Tuesday, August 3, 2010

Stephen J. Rockwell's "Indian Affairs and the Administrative State in the Nineteenth Century"

Stephen J. Rockwell is an associate professor in the Department of Social Sciences at St. Joseph's College, where he is also the coordinator of the American studies program.

He applied the “Page 99 Test” to his new book, Indian Affairs and the Administrative State in the Nineteenth Century, and reported the following:
Big government won the West. Our national myth of pioneers settling an open, unpeopled West—only to suffer the intrusions of big government later on—ignores the ways in which the federal government worked to craft and control westward expansion, long before US settlers got there.

To Ford Madox Ford’s credit, and to the extent that any single page can reveal “the quality of the whole,” page 99 works pretty well for Indian Affairs and the Administrative State in the Nineteenth Century.

My page 99 discusses the significance, and the effectiveness, of Indian affairs administration in the early decades of the nineteenth century. At the top of 99 I quote Josiah Gregg, a nineteenth-century trader, from his book, The Commerce of the Prairies. In the quotation, Gregg describes how a federal treaty signed with Osage Indians in 1825 helped create a safe environment for US citizens along the Santa Fe Trail. Treaties like this one solidified working relationships between US and Indian interests, and were legally required for any acquisition of land from Indians.

The second half of Page 99 discusses the effectiveness of the factory system, a series of not-for-profit trading houses run by the federal government from the 1790s to the 1820s. The factories pacified Indian relations by taking trade away from independent traders, who were believed to be threats to peace on the frontier. The US drove independent traders out of business by underselling them (the government not seeking to make a profit), by driving up traders’ costs with federal licensing and bonding requirements, and by forcing traders to join large, presumably more accountable firms like John Astor’s American Fur Company.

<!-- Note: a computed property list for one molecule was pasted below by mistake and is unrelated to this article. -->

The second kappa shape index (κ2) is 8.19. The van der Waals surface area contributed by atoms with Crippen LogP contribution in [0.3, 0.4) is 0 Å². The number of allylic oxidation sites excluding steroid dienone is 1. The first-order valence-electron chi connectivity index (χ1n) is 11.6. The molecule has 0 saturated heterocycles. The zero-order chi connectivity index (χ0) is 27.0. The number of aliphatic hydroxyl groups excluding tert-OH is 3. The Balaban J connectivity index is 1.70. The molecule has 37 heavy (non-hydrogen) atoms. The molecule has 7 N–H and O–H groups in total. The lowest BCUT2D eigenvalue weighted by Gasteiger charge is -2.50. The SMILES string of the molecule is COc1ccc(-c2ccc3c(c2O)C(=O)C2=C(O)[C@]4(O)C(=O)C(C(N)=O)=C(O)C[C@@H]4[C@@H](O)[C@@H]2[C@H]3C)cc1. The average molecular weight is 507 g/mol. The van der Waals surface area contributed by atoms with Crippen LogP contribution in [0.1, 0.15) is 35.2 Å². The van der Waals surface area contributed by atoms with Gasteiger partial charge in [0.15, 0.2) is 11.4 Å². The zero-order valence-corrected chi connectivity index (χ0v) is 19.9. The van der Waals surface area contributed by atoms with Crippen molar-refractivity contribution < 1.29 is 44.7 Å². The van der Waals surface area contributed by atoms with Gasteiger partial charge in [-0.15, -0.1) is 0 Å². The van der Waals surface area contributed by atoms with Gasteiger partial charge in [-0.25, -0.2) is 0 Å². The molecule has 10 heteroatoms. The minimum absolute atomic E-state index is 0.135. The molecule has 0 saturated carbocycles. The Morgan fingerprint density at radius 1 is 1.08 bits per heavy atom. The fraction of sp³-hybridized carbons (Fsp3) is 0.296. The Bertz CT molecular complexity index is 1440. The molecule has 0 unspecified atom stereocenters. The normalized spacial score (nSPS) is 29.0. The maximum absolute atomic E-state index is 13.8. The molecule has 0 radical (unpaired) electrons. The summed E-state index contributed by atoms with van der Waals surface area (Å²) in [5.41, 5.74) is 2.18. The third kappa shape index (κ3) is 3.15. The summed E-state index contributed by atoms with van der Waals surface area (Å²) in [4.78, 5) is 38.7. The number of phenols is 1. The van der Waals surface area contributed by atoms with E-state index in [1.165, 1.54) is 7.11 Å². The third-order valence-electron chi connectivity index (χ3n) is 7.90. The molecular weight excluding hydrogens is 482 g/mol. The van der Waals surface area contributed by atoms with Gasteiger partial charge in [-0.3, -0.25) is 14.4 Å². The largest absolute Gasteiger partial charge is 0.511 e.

That’s right—the early federal government regulated land transactions and the fur trade, two giant motors of the new American economy. Just as page 99 suggests.

Westward expansion is the first great project of national public policy. Page 99 does not reveal my book’s discussions of Indian removal and the reservation system, or of the federal government’s roles in enforcing slavery, developing infrastructure, or protecting westward population migrations. My page 99 discussion of Josiah Gregg’s quotation, though, captures key aspects of my book’s larger argument:
The place and route [described by Gregg] remained safe, and “from the borders of Missouri to those of New Mexico not even an Indian settlement greeted our eyes.” That safety and the absence of Indians was a government-constructed outcome, and Gregg knew it. The freedom of the prairie described so movingly by Gregg toward the end of his journal—“the wild, unsettled, and independent life of the prairie trader”—was made possible by the prior action and continuing oversight of the federal government.
Gregg knew that you couldn’t understand expansion or the nineteenth century without its Indian participants, and he knew that the federal government had been a central and active player in the nation’s life from the earliest days of the republic.
Read an excerpt from Indian Affairs and the Administrative State in the Nineteenth Century, and learn more about the book at the Cambridge University Press website.

--Marshal Zeringue